As of last week, the stock market remained characterized by strenuous overvaluation, strenuous overbought conditions, overbullish sentiment, and hostile yield pressures. The fraud charges brought against Goldman Sachs by the SEC may or may not provide a catalyst for market weakness, but significant risk is already baked into observable market conditions. The present syndrome tends to be followed by large and abrupt losses (though with somewhat unpredictable timing). To the extent that investors tend to attribute market fluctuations to the immediate news surrounding them, the Goldman Sachs issue may become more of a subject of investor attention in the weeks ahead than it deserves. But really, is anybody actually surprised?
Meanwhile, it is notable that the "favorable" earnings reported by J.P. Morgan and Bank of America in the first quarter were due to reduced provisions for credit losses - charges that are largely discretionary. In the fourth quarter of 2009, J.P. Morgan charged $8.9 billion against earnings to provide for credit losses, but in the first quarter of 2010, it charged $7.0 billion. Thus $1.9 billion of the $3.3 billion in earnings reported by JPM reflected reduced provision for credit losses. Likewise, the main factor driving Bank of America's earnings was a reduction in loss reserves. Indeed, the provision for credit losses was $3.6 billion lower than it was a year ago (when delinquency rates and credit losses were running at a fraction of current levels).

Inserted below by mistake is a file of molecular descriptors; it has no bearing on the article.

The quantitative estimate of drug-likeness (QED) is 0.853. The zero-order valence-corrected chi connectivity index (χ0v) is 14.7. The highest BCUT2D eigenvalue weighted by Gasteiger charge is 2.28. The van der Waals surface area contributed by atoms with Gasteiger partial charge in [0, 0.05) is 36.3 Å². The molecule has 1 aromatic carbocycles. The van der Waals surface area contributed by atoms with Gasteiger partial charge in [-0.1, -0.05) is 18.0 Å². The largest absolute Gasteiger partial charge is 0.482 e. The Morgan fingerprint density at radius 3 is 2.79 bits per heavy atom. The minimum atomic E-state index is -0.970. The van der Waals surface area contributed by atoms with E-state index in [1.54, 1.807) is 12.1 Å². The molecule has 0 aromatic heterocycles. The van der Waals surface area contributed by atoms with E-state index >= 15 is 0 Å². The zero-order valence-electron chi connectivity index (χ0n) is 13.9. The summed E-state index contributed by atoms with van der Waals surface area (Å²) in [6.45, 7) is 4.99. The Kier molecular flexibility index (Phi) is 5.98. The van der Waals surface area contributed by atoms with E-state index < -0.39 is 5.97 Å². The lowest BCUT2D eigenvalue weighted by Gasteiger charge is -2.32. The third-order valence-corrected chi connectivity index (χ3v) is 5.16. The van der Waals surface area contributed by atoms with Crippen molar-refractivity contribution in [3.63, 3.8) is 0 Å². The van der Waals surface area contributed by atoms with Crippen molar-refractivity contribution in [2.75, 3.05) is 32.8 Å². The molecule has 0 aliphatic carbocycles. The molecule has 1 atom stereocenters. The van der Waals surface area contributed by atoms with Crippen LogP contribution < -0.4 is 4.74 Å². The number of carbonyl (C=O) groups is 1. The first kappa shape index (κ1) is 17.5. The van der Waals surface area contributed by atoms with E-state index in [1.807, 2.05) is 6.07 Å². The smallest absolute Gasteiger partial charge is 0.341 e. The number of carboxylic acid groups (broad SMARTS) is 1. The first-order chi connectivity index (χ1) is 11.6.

The reduced provision for credit losses might be reassuring were it not for the fact that delinquencies, foreclosures, non-performing loans, commercial mortgage strains, and actual charge-offs reported by various sources have been either unchanged or accelerating. Bank of America, for example, reported that 30-day delinquencies on residential mortgages hit a new record of 8.5% in the first quarter (though the surging FHA-insured portion will allow them to pass some of the consequent losses off onto the American public)
It seems equally unwise to celebrate "favorable" bank earnings reports that are exclusively driven by reduced loan loss provisions, particularly when the volume of impaired loans has not declined proportionately. Keep in mind that Enron and Worldcom were able to report outstanding earnings for a while by adjusting the manner by which revenues and expenses were accrued. I suspect that the U.S. banking system has become a similar breeding ground for innovative accounting.
Hussman's view on the banking profits
I am glad to read that Hussman shares my opinion on both the banking profits: just smoke and mirror and the fact that news come after the market event (rationalization process), and not the opposite. Here's a quote from his weekly market commentary: